In the middle of summer in southern Spain, the glare of the sun is so intense that even the gangs of pigeons, usually busy scouring the streets for scraps, are cooling off in the shadows of the mighty cathedrals. Then there are the people, relaxing in wicker chairs at the tiny bars that occupy every corner of the plaza, relaxing with their glasses of effervescent, ruby red Tinto de Verano.
A go-to summer drink for many Spaniards, Tinto de Verano is a simple combination of red wine and lemon soda, which lends the cocktail a refreshing fizz and subtle sweetness.
Tinto de Verano has more to do with Spanish life than just the seasonal climate; its invention, as well as its evolution, intertwines with the country’s culture, traditions and foodways. Though the drink may be categorized as a cocktail on menus, its debut predates the modern cocktail movement. The most popular theory of how it came about runs through the southern city of Córdoba, where summer is especially hot and long. According to Spanish food journalist Alfredo Martín-Gorriz, in the 1920s, Federico Vargas, shop owner of La Venta de Vargas, started to add soda from his siphon to aerate his house red wine, making it more refreshing for heat-struck traders, musicians and bullfighters. It became an instant hit, earning the beverage the name “Vargas.”
Around the same time in nearby La Rambla, Rafael Alguacil Romero started manufacturing soda and sarsaparilla under the name Alguacil Beverage Company. His Alguacil lemon soda, together with lots of ice, was soon added to the popular Vargas drink to impart a touch of sweetness, making it easier to throw back on a hot afternoon.
“Like gazpacho, it really only belongs to the summer; at the first hint of the chill, the drink disappears,” says Eduardo Garcia, manager of Socarrat, a Spanish restaurant with several locations in New York City. Eventually, the Vargas took on a name that mirrors the season—Tinto de Verano, which translates to “summer red wine.”
Fast-forward to today, and the formula for Tinto de Verano is as rote as that of gintónica: cheap red wine, ice and La Casera, the citrusy national soda so ubiquitous that the locals refer to it simply as gaseosa. (Other lemon sodas, such as Kas Limón, Sprite or 7UP, may also be used.)
There’s something to be said about the red wines favored for this drink, too. Dubbed “table wines,” in Spain they are typically sold by weight at small local shops. “They’re usually the young wines that weren’t selected for barrel aging and are so purple that [they] can stain your glasses,” says Garcia. “The taste is a bit too strong and tannin-forward for drinking straight.” In the States, it may be tough to find table wines sold by weight, but Garcia recommends bargain-priced garnacha and tempranillo as alternatives.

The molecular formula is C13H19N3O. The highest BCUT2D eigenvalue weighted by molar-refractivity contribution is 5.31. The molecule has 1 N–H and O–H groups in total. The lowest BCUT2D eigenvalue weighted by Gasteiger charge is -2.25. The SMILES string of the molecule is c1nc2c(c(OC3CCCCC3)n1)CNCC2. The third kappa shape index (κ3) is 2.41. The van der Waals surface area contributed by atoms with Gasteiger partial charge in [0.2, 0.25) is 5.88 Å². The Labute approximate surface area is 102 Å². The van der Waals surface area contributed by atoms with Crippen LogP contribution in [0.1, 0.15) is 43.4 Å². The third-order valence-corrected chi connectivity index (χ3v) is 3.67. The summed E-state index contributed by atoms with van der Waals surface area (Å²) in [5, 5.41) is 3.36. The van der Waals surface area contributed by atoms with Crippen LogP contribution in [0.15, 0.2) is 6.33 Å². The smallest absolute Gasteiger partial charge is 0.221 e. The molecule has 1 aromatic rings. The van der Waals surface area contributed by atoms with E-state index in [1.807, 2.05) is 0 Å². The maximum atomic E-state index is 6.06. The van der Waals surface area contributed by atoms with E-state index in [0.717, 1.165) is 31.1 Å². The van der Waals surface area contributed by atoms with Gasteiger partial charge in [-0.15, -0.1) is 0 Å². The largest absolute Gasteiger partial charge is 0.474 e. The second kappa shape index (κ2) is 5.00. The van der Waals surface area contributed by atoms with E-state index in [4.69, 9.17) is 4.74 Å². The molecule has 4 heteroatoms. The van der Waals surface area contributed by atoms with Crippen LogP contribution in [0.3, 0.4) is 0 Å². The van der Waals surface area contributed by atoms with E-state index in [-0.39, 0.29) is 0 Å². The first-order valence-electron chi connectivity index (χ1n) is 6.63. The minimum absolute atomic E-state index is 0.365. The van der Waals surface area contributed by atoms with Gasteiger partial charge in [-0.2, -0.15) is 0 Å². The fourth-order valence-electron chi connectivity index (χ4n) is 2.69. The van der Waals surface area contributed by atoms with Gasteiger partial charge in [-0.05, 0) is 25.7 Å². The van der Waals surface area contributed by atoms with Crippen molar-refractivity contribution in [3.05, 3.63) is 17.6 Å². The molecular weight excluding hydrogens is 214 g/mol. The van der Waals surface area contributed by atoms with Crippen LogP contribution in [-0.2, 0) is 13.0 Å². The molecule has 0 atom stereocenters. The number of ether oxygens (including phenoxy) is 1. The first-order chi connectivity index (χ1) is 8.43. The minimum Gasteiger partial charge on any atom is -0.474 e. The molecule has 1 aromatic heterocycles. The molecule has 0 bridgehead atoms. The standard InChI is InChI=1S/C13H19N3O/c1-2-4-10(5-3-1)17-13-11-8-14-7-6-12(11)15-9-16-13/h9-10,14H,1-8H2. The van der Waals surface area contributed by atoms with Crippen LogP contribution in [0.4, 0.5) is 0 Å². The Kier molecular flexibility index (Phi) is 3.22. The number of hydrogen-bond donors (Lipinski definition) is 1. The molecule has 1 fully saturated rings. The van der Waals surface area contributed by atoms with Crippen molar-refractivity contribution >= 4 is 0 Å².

To make the sharp reds more palatable, adding a dash of sweetness and refreshing bubbles just made sense, and the move unintentionally served a secondary purpose that met the Spaniards’ cultural needs. Enter: la siesta, a two hour break from work to eat lunch with family, accompanied by a glass of wine, preferably light.
“We normally go home to take a lunch break from 2 to 4 and have wine with it,” says Garcia. “But because we need to go back to work, we prefer something light. If you drink sangria, which has other spirits and higher wine content, you may not be able to return to work.” At Socarrat, the Tinto de Verano is made in a large pitcher designed for sharing.
To make the drink properly, Robert Sanfiz, executive director of La Nacional, the restaurant within New York’s Spanish Benevolent Society, insists that seeking out Spanish soda is worth the effort. “American-style sodas aren’t the same thing. They’re made with corn syrup, which makes the drink cloyingly sweet,” he says. He takes pride in serving Tinto de Verano at La Nacional the old-fashioned way, preparing the red wine in a glass with ice and a slice of lemon, while leaving it to the guest to add soda from the can to taste.
Modern variations of Tinto de Verano, however, don’t always use red wine—at least not in the strictest sense. At Huertas in New York City’s East Village, owner and chef Jonah Miller spotlights Spanish vermouth, an underappreciated category that tends to be lighter than its more famous Italian counterpart. As the bar team was developing the recipe for their version of Tinto de Verano, Miller found that swapping in vermouth in place of red wine lent the drink a “sweeter, nuttier and more rounded” taste. “It’s a fan-favorite at our restaurant,” he notes.
These days, Tinto de Verano has become so popular that canned versions are hitting the shelves across Spain, including ones with new flavors that swap orange for lemon. A beer version, often going by the name Clara, is also now available.
That the drink is so riffable is a testament to the Tinto de Verano's simple pragmatism, the antithesis to the often-complicated craft cocktail movement of today. “With just three ingredients,” explains Sanfiz, “this is a simple beverage that quenches your thirst and gives you a buzz.”